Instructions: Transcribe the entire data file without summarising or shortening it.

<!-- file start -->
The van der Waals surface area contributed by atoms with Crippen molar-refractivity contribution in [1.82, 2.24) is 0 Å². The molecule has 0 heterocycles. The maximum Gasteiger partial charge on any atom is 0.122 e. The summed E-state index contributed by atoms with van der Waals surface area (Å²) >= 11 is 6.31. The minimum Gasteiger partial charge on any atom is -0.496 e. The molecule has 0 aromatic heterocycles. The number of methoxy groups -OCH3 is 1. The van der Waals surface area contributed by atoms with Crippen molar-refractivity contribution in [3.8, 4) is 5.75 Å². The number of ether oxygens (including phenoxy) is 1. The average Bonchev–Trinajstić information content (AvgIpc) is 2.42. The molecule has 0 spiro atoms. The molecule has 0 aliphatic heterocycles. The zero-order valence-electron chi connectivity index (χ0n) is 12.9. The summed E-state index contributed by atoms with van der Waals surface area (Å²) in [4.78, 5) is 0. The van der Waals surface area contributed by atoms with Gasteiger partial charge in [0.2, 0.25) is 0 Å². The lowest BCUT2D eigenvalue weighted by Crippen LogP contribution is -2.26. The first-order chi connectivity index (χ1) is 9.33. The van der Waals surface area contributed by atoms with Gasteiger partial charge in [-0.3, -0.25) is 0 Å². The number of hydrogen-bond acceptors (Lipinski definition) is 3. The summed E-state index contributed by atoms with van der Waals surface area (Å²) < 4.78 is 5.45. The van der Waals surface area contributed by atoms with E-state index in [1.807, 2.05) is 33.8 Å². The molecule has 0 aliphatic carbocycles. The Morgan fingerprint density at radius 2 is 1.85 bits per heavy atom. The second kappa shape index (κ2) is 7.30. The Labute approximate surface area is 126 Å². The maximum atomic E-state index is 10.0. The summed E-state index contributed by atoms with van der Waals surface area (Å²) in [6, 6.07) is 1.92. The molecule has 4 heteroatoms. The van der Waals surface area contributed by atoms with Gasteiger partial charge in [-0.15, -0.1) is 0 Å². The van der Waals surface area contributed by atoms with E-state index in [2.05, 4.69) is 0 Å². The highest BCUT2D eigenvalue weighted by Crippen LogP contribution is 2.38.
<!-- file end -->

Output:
The van der Waals surface area contributed by atoms with Crippen molar-refractivity contribution in [1.82, 2.24) is 0 Å². The molecule has 0 heterocycles. The maximum Gasteiger partial charge on any atom is 0.122 e. The summed E-state index contributed by atoms with van der Waals surface area (Å²) >= 11 is 6.31. The minimum Gasteiger partial charge on any atom is -0.496 e. The molecule has 0 aromatic heterocycles. The number of methoxy groups -OCH3 is 1. The van der Waals surface area contributed by atoms with Crippen molar-refractivity contribution in [3.8, 4) is 5.75 Å². The number of ether oxygens (including phenoxy) is 1. The average Bonchev–Trinajstić information content (AvgIpc) is 2.42. The molecule has 0 spiro atoms. The molecule has 0 aliphatic heterocycles. The zero-order valence-electron chi connectivity index (χ0n) is 12.9. The summed E-state index contributed by atoms with van der Waals surface area (Å²) in [4.78, 5) is 0. The van der Waals surface area contributed by atoms with Gasteiger partial charge in [0.2, 0.25) is 0 Å². The lowest BCUT2D eigenvalue weighted by Crippen LogP contribution is -2.26. The first-order chi connectivity index (χ1) is 9.33. The van der Waals surface area contributed by atoms with Gasteiger partial charge in [-0.3, -0.25) is 0 Å². The number of hydrogen-bond acceptors (Lipinski definition) is 3. The summed E-state index contributed by atoms with van der Waals surface area (Å²) < 4.78 is 5.45. The van der Waals surface area contributed by atoms with E-state index in [1.807, 2.05) is 33.8 Å². The molecule has 0 aliphatic carbocycles. The Morgan fingerprint density at radius 2 is 1.85 bits per heavy atom. The second kappa shape index (κ2) is 7.30. The Labute approximate surface area is 126 Å². The maximum atomic E-state index is 10.0. The summed E-state index contributed by atoms with van der Waals surface area (Å²) in [6, 6.07) is 1.92. The molecule has 4 heteroatoms. The van der Waals surface area contributed by atoms with Gasteiger partial charge in [-0.15, -0.1) is 0 Å². The van der Waals surface area contributed by atoms with E-state index in [2.05, 4.69) is 0 Å². The highest BCUT2D eigenvalue weighted by Crippen LogP contribution is 2.38.